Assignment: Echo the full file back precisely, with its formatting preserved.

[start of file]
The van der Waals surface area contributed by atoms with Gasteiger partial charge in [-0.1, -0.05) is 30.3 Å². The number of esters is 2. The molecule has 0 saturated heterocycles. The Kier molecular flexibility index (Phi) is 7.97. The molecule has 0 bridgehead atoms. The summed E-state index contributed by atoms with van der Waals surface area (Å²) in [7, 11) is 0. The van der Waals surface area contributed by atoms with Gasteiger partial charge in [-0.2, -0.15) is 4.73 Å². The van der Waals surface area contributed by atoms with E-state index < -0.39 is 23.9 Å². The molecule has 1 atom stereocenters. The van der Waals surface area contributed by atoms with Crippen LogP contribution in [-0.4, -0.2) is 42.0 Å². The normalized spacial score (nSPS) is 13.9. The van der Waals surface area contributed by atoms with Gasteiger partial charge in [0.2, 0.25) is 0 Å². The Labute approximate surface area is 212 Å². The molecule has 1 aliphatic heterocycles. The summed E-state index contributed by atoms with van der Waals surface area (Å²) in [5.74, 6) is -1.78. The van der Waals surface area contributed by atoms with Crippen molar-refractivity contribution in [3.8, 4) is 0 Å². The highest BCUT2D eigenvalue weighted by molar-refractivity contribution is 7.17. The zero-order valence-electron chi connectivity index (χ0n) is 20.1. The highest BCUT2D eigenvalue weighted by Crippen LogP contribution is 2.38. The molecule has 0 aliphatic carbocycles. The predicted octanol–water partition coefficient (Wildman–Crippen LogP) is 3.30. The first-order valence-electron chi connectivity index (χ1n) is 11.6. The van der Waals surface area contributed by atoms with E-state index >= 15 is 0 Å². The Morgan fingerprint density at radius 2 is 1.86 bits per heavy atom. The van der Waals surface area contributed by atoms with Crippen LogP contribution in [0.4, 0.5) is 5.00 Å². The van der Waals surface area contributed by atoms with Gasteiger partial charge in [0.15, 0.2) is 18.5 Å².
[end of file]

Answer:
The van der Waals surface area contributed by atoms with Gasteiger partial charge in [-0.1, -0.05) is 30.3 Å². The number of esters is 2. The molecule has 0 saturated heterocycles. The Kier molecular flexibility index (Phi) is 7.97. The molecule has 0 bridgehead atoms. The summed E-state index contributed by atoms with van der Waals surface area (Å²) in [7, 11) is 0. The van der Waals surface area contributed by atoms with Gasteiger partial charge in [-0.2, -0.15) is 4.73 Å². The van der Waals surface area contributed by atoms with E-state index < -0.39 is 23.9 Å². The molecule has 1 atom stereocenters. The van der Waals surface area contributed by atoms with Crippen LogP contribution in [-0.4, -0.2) is 42.0 Å². The normalized spacial score (nSPS) is 13.9. The van der Waals surface area contributed by atoms with Gasteiger partial charge in [0.2, 0.25) is 0 Å². The Labute approximate surface area is 212 Å². The molecule has 1 aliphatic heterocycles. The summed E-state index contributed by atoms with van der Waals surface area (Å²) in [5.74, 6) is -1.78. The van der Waals surface area contributed by atoms with Crippen molar-refractivity contribution in [3.8, 4) is 0 Å². The highest BCUT2D eigenvalue weighted by molar-refractivity contribution is 7.17. The zero-order valence-electron chi connectivity index (χ0n) is 20.1. The highest BCUT2D eigenvalue weighted by Crippen LogP contribution is 2.38. The molecule has 0 aliphatic carbocycles. The predicted octanol–water partition coefficient (Wildman–Crippen LogP) is 3.30. The first-order valence-electron chi connectivity index (χ1n) is 11.6. The van der Waals surface area contributed by atoms with E-state index >= 15 is 0 Å². The Morgan fingerprint density at radius 2 is 1.86 bits per heavy atom. The van der Waals surface area contributed by atoms with Crippen LogP contribution in [0.4, 0.5) is 5.00 Å². The van der Waals surface area contributed by atoms with Gasteiger partial charge in [0.15, 0.2) is 18.5 Å².